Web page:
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07 May 2019 | Story Valentino Ndaba | Photo Charl Devenish
Noko Masalesa
Noko Masalesa, Director of Protection Services, in conversation with students and stakeholders to plan a safe way forward.

Safety and security are human rights that constitute social justice. At the centre of the agenda at the University of the Free State’s (UFS) Social Justice Week held on the Bloemfontein Campus from 17-22 April 2019 were discussions about off-campus safety. Stakeholders agreed on an upgrade to security measures in order to ensure the success and wellbeing of the student population.

A call to students

Prof John Mubangizi, Dean of the Faculty of Law, in his capacity as representative of the UFS Rector and Vice-Chancellor, Prof Francis Petersen, expressed his view on institutions of higher learning no longer functioning as ivory towers. “For any initiative to succeed, collaboration is necessary between key roleplayers,” he said.

He aptly pointed out that: “We cannot underscore the importance of safety and security, not only for the university but also for the communities around us. What the university does benefits the community and vice versa. I pledge the university’s commitment to play a leading part to ensure that the collaboration works,” said Prof Mubangizi.

Beefing up security: Who is involved?

In view of the collaborative effort Prof Mubangizi alluded to, the engagement was twofold. First was the roundtable discussion facilitated by Protection Services which then escalated into a public dialogue where students had the opportunity to interact with external delegates.

The South African Police Services, Community Police Forum, Private Security, Mangaung Metropolitan Municipality, Provincial Commissioner, and Deputy Minister of Police were well represented in this critical conversation. Internally, members of Protection Services, Housing and Residence Affairs, Student Affairs, Institute for Social Justice and Reconciliation, Student Representative Council, and the Department of Criminology heard the plight of off-campus safety faced by students.

Changes in the horizon

The discussions culminated with recommendations which will see the future of student safety take a different direction. According to Skhululekile Luwaca, former SRC president, these include “the municipality’s commitment to immediately address issues such as street lights and enforcing by-laws, ensuring an integrated accreditation system, and drafting a policy for off-campus accommodation, running more crime awareness campaigns, and giving police patrols more visibility.”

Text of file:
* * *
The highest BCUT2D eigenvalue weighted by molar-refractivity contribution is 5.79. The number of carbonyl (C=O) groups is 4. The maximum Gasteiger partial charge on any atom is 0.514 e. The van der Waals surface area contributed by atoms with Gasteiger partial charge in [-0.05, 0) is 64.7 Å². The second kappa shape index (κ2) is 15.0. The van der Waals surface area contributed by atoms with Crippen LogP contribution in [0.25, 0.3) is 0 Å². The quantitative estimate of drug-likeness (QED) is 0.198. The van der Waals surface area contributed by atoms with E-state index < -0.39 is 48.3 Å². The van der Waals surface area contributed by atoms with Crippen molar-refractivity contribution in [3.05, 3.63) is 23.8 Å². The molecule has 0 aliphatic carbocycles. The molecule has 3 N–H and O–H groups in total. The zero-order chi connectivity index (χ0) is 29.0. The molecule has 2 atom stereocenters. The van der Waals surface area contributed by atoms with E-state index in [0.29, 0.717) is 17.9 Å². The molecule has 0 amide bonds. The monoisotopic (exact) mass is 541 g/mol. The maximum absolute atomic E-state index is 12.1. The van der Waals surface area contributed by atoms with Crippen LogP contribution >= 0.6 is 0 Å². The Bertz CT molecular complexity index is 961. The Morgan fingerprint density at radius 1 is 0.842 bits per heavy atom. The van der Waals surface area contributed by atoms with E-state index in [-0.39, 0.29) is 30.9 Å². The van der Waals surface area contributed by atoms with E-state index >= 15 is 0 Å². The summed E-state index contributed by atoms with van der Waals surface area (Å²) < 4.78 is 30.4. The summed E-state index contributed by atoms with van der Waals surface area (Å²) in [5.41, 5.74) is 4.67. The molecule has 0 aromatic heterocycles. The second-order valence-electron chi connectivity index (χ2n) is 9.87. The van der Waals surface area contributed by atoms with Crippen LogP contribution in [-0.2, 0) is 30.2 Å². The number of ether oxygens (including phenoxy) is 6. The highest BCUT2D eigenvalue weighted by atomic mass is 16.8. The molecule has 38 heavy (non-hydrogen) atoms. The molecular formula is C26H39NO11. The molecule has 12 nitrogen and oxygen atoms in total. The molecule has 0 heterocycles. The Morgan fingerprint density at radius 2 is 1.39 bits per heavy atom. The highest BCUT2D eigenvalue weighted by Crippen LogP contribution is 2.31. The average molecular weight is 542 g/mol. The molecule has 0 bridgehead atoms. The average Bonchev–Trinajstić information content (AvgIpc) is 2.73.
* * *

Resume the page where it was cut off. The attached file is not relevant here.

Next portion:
In addition to resolving to set up a student safety forum with all the stakeholders, the Mangaung Metropolitan Municipality has invited the UFS to join Reclaim the City – a safety forum where practical solutions to crime are devised and implemented on a weekly basis.


News Archive

Wayde claims gold and silver at IAAF World Championships in London
2017-08-11

 Description: Getty Wayde Tags: Wayde van Niekerk, IAAF World Championships, Michael Johnson, Prof Francis Petersen, 200 m/400 m double 

The Olympic champion, Wayde van Niekerk, continued
his superb form over the past few months when he
won a gold medal in the 400 m and a silver in the 200 m
at the IAAF World Championships in London.
Photo: Getty Images



This is just the beginning. These were the words of an emotional Wayde van Niekerk after he completed one of the best weeks in his young career at the IAAF World Championships.

The 25-year-old Kovsie star claimed a gold medal in the 400 m in London, England, on 8 August 2017, and added a silver in the 200 m on 10 August 2017.
 
Furthermore, he was only 0.02 seconds away (in the 200 m) from achieving a 200 m/400 m double – something which was last done in 1995 at a World Championship by Michael Johnson. Van Niekerk won the 400 m in London in 43.98 s, and two days later his 20.106 s was enough for a silver in the 200 m. Ramil Guliyev from Turkey was first in 20.09 s.

Role model for Kovsie community
Once again Van Niekerk’s achievements warmed the hearts back home at the University of the Free State (UFS). “This is an extremely proud moment not only for the country, but in particular for the University of the Free State. Wayde is a role model for the entire Kovsie community, and we have been following his achievements in the international arena with great excitement. We are elated by his performances. Congratulations also to Tannie Ans and his management team,” Prof Francis Petersen, Rector and Vice-Chancellor of the UFS, said. 

So much more ahead, says star
“I really feel I worked hard for tonight and I gave it my all. And I think I have proven over and over again I deserve what I have achieved. It was a tough week for me,” Van Niekerk said in an interview with the BBC. “I am glad that I could come out again today and put on a good fight. I really believe this is just the beginning of so much more I can achieve.”

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